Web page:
"Brotherly love"? We had a correspondent, a guy we'd met through someone else, who used to sign his emails that way: creepy! I digress.
These two are 134 and 87 and while they're not actually brothers, they are several times related to each other.
87's sire (Schurrtop Reality X723) is 134's paternal grand and maternal great-grandsire; Abigail is grandmother to both (maternal and paternal respectively) so they're first cousins and she's also 134's maternal great-great-grandmother. Because they're such fine-looking and functional specimens, this is called line-breeding, not in-breeding (that's sort of a breeder joke which is seriously offensive to people who deliberately line-breed with precision and great care).
87 has 25% of his pedigree tree not shared by 134 and 134 has 31% - five of his 16 great-great-great-grandparents are not antecedents of 87. Does this matter a jot? I don't know but I distracted myself for several minutes playing with their pedigrees, which I always enjoy.
With some of the aviary framing in place, we begin to get an idea of the size of the spaces we're creating.
It rained and there was no electricity all day, so Stephan worked between showers with wood he'd precut, putting ply on some parts of the back walls and a bit of netting on the front. The netting is tricky stuff, having been manufactured to a lower standard than would once have been the case: it is not square, so will end up being a bit wavy in places.
The rain is a pain when one has outside projects to complete but we're ever so grateful for it. There have been many recent springs and early summers in which we've been worryingly dry. This year's rains have been very good, keeping things watered sufficiently to take advantage of the now warm temperatures - it was as if a switch was thrown last Tuesday and the average daily temperatures have jumped by five degrees.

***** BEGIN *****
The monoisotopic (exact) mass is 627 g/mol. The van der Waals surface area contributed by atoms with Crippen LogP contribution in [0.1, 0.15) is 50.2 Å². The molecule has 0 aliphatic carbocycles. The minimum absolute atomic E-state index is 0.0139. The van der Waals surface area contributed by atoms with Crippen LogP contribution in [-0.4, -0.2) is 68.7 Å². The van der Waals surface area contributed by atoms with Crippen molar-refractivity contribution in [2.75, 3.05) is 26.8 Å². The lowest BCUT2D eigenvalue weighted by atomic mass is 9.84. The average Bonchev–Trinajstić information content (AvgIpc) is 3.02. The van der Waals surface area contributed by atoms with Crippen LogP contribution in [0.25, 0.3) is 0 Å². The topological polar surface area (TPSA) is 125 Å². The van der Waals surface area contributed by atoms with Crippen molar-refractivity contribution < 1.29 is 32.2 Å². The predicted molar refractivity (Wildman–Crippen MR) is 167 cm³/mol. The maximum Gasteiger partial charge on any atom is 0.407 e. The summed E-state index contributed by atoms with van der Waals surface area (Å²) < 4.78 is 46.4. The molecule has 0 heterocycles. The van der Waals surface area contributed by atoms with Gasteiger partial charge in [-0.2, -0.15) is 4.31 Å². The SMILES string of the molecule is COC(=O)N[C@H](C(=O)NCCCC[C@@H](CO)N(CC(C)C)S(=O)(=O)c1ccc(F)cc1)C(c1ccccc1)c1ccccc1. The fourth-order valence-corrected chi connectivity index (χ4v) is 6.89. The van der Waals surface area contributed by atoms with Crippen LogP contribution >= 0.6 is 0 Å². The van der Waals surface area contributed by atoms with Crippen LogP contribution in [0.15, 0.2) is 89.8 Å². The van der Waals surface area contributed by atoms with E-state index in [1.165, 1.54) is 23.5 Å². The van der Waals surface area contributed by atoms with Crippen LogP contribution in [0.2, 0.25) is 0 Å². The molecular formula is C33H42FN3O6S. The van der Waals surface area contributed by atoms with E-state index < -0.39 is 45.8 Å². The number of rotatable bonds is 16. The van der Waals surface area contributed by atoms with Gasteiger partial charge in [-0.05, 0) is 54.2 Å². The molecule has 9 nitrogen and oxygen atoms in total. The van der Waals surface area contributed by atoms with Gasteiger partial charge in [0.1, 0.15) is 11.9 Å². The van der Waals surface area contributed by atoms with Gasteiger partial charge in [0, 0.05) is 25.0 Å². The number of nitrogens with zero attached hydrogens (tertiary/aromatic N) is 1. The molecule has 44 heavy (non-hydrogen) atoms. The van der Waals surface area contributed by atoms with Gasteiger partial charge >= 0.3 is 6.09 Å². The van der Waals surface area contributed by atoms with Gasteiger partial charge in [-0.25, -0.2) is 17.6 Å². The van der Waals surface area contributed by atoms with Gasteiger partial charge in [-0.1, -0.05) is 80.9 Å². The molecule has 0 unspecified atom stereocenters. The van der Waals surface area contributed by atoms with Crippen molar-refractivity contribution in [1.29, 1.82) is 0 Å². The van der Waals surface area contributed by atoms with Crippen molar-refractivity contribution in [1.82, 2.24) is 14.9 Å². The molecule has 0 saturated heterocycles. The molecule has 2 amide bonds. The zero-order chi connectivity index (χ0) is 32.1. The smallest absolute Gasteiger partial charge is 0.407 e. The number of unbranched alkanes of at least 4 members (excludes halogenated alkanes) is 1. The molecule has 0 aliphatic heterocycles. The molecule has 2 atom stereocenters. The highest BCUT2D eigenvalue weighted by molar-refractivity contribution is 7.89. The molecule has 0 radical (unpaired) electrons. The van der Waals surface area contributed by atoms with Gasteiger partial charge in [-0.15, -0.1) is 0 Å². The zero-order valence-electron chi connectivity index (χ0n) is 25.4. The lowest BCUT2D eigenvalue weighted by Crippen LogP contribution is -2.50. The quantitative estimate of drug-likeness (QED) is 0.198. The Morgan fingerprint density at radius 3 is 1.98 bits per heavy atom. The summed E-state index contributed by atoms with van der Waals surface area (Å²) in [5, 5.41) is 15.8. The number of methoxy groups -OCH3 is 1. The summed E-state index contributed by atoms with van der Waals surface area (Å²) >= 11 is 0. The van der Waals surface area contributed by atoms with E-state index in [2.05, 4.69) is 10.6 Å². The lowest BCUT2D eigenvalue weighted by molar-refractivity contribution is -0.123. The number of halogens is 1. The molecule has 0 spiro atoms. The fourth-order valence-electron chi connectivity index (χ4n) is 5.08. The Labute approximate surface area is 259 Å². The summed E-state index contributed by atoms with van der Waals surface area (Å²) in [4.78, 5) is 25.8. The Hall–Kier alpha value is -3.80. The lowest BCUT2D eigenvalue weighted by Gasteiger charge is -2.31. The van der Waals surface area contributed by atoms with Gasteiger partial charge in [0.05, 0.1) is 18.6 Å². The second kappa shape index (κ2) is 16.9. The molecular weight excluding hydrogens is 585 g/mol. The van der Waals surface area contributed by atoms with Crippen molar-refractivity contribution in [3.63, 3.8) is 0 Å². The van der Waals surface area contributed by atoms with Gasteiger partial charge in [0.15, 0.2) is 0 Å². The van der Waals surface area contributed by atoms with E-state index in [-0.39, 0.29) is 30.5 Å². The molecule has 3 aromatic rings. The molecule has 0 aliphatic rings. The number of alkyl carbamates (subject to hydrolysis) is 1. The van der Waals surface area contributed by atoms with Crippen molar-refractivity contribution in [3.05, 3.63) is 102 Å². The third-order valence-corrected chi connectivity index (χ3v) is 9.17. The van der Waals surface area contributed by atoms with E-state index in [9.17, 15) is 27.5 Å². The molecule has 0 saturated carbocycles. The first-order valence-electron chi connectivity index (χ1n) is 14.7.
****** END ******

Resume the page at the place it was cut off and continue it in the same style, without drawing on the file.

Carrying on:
The power was off for one of the more-than-annual maintenance days on the one line feeding the Far North.
The cows are looking pretty good. The light ones are holding condition, those who were in better condition at calving are beginning to look quite smooth and all appear to be growing their calves well. There's been only scant evidence of Coccidiosis scours in the calves and things are going along very easily.
The Totara trees cast such lovely cool shade on hot days. I love seeing the animals sitting around comfortably in the cool.
I failed to get a good picture of this plant in the blustery wind, but I was glad to have found it. Most of the Sun Orchids are this mauve colour, with only a few pink ones over on the southern side of the farm, none of which I found blooming this year because they got eaten by possums.
When you milk a cow and she feeds her calf the rest of the time, it's called share milking* but it's not usually this close. After milking Zella for the house, Stephan milks Imagen, a rotating process as she turns around constantly in the small yard. She holds her milk back so that eventually Stephan lets her daughter in to begin feeding as he continues milking and Imagen will then let her milk down. Usually calves in this situation will feed from the other side, but little heifer seems quite comfortable feeding beside Stephan. He has to be careful of her bunting though, which is tremendously violent until the milk flows.
* The other type of share-milking you'll hear about in the media is in commercial dairy farming, where the share-milker owns some or all of the cows and someone else owns the land upon which they're farmed.
The pigs are bigger every time I go to look at them!
The strawberries continue being delicious. Picking them on a warm, sunny day, bringing them inside and spooning this morning's skimmed cream over them is heavenly.
There are only about a dozen plants, planted in the planters Stephan made by chainsawing the centres out of some Tasmanian Blackwood logs which were not good enough for wood turning.